Compare any two graphics cards:
GeForce GTX 980 vs Radeon RX 470
IntroThe GeForce GTX 980 features a clock speed of 1126 MHz and a GDDR5 memory frequency of 1750 MHz. It also makes use of a 256-bit memory bus, and makes use of a 28 nm design. It is made up of 2048 SPUs, 128 Texture Address Units, and 64 ROPs.
Compare all of that to the Radeon RX 470, which comes with a core clock frequency of 926 MHz and a GDDR5 memory frequency of 1650 MHz. It also uses a 256-bit bus, and makes use of a 14 nm design. It is comprised of 2048 SPUs, 128 TAUs, and 32 Raster Operation Units.
Power Usage and Theoretical Benchmarks
Power Consumption (Max TDP)
Theoretically speaking, the GeForce GTX 980 is 6% quicker than the Radeon RX 470 overall, because of its higher bandwidth. (explain)
Texel RateThe GeForce GTX 980 is much (approximately 22%) more effective at texture filtering than the Radeon RX 470. (explain)
Pixel RateIf using high levels of AA is important to you, then the GeForce GTX 980 is a better choice, by far. (explain)
Please note that the above 'benchmarks' are all just theoretical - the results were calculated based on the card's specifications, and real-world performance may (and probably will) vary at least a bit.
Please note that the price comparisons are based on search keywords - sometimes it might show cards with very similar names that are not exactly the same as the one chosen in the comparison. We do try to filter out the wrong results as best we can, though.
Memory Bandwidth: Memory bandwidth is the max amount of information (in units of MB per second) that can be transported past the external memory interface within a second. The number is worked out by multiplying the bus width by its memory speed. In the case of DDR RAM, the result should be multiplied by 2 again. If DDR5, multiply by ANOTHER 2x. The better the memory bandwidth, the faster the card will be in general. It especially helps with AA, High Dynamic Range and higher screen resolutions.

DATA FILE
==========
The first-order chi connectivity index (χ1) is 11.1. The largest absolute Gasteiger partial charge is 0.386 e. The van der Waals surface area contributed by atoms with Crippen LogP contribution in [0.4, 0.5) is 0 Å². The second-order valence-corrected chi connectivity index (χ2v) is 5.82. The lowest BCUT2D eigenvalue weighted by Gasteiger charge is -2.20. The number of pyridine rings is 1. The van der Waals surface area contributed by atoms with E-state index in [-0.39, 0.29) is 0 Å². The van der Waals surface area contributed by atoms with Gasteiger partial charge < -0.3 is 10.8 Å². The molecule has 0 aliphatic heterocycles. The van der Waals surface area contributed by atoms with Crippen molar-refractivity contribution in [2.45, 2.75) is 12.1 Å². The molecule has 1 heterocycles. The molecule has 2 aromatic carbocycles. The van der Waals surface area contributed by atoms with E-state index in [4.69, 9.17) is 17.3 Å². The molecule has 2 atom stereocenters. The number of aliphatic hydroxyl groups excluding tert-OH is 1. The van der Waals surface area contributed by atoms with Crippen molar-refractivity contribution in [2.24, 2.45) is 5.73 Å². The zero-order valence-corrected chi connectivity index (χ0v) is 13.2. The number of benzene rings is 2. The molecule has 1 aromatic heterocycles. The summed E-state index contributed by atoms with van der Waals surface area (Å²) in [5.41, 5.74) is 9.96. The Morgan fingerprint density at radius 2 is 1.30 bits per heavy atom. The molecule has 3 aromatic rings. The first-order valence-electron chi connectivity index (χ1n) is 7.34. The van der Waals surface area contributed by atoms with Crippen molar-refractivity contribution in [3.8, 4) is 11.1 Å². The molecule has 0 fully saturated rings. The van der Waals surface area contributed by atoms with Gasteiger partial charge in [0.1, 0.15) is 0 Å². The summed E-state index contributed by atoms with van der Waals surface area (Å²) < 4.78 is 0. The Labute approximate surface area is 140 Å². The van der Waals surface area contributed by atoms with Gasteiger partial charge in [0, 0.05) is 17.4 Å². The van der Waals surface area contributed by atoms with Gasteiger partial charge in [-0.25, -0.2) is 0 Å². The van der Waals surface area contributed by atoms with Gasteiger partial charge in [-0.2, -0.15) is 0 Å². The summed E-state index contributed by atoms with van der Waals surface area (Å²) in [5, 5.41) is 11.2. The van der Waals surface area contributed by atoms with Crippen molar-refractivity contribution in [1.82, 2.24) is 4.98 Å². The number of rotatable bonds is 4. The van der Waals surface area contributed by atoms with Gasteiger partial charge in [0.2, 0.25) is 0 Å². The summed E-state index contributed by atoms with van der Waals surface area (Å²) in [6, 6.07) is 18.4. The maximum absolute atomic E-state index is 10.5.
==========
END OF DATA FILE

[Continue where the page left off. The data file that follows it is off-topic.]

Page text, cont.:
Texel Rate: Texel rate is the maximum texture map elements (texels) that can be applied in one second. This figure is worked out by multiplying the total number of texture units of the card by the core speed of the chip. The higher the texel rate, the better the graphics card will be at texture filtering (anisotropic filtering - AF). It is measured in millions of texels applied per second.
Pixel Rate: Pixel rate is the maximum amount of pixels the video card could possibly record to its local memory per second - measured in millions of pixels per second. The number is calculated by multiplying the amount of ROPs by the the card's clock speed. ROPs (Raster Operations Pipelines - aka Render Output Units) are responsible for drawing the pixels (image) on the screen. The actual pixel output rate also depends on quite a few other factors, especially the memory bandwidth - the lower the memory bandwidth is, the lower the potential to get to the maximum fill rate.